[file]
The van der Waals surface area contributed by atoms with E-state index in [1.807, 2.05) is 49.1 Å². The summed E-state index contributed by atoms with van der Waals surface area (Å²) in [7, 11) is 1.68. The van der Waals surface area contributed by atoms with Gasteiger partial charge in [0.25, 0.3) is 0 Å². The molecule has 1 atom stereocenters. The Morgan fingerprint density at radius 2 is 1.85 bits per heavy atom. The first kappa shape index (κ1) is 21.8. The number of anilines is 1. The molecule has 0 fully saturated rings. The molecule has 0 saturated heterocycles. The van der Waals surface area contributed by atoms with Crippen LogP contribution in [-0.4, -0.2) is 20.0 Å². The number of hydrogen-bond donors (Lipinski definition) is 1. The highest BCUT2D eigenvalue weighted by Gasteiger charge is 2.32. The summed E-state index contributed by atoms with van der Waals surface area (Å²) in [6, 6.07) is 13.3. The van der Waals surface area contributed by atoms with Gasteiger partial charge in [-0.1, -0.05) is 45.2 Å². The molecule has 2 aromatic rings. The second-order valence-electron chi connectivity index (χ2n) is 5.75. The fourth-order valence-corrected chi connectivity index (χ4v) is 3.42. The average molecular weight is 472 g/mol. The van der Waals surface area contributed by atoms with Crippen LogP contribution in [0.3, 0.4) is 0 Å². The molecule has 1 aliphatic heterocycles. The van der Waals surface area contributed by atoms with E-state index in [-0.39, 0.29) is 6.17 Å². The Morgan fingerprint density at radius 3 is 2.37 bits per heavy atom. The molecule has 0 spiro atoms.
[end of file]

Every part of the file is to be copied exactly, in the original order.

The van der Waals surface area contributed by atoms with E-state index in [1.807, 2.05) is 49.1 Å². The summed E-state index contributed by atoms with van der Waals surface area (Å²) in [7, 11) is 1.68. The van der Waals surface area contributed by atoms with Gasteiger partial charge in [0.25, 0.3) is 0 Å². The molecule has 1 atom stereocenters. The Morgan fingerprint density at radius 2 is 1.85 bits per heavy atom. The first kappa shape index (κ1) is 21.8. The number of anilines is 1. The molecule has 0 fully saturated rings. The molecule has 0 saturated heterocycles. The van der Waals surface area contributed by atoms with Crippen LogP contribution in [-0.4, -0.2) is 20.0 Å². The number of hydrogen-bond donors (Lipinski definition) is 1. The highest BCUT2D eigenvalue weighted by Gasteiger charge is 2.32. The summed E-state index contributed by atoms with van der Waals surface area (Å²) in [6, 6.07) is 13.3. The van der Waals surface area contributed by atoms with Gasteiger partial charge in [-0.1, -0.05) is 45.2 Å². The molecule has 2 aromatic rings. The second-order valence-electron chi connectivity index (χ2n) is 5.75. The fourth-order valence-corrected chi connectivity index (χ4v) is 3.42. The average molecular weight is 472 g/mol. The van der Waals surface area contributed by atoms with Crippen LogP contribution in [0.3, 0.4) is 0 Å². The molecule has 1 aliphatic heterocycles. The van der Waals surface area contributed by atoms with E-state index in [-0.39, 0.29) is 6.17 Å². The Morgan fingerprint density at radius 3 is 2.37 bits per heavy atom. The molecule has 0 spiro atoms.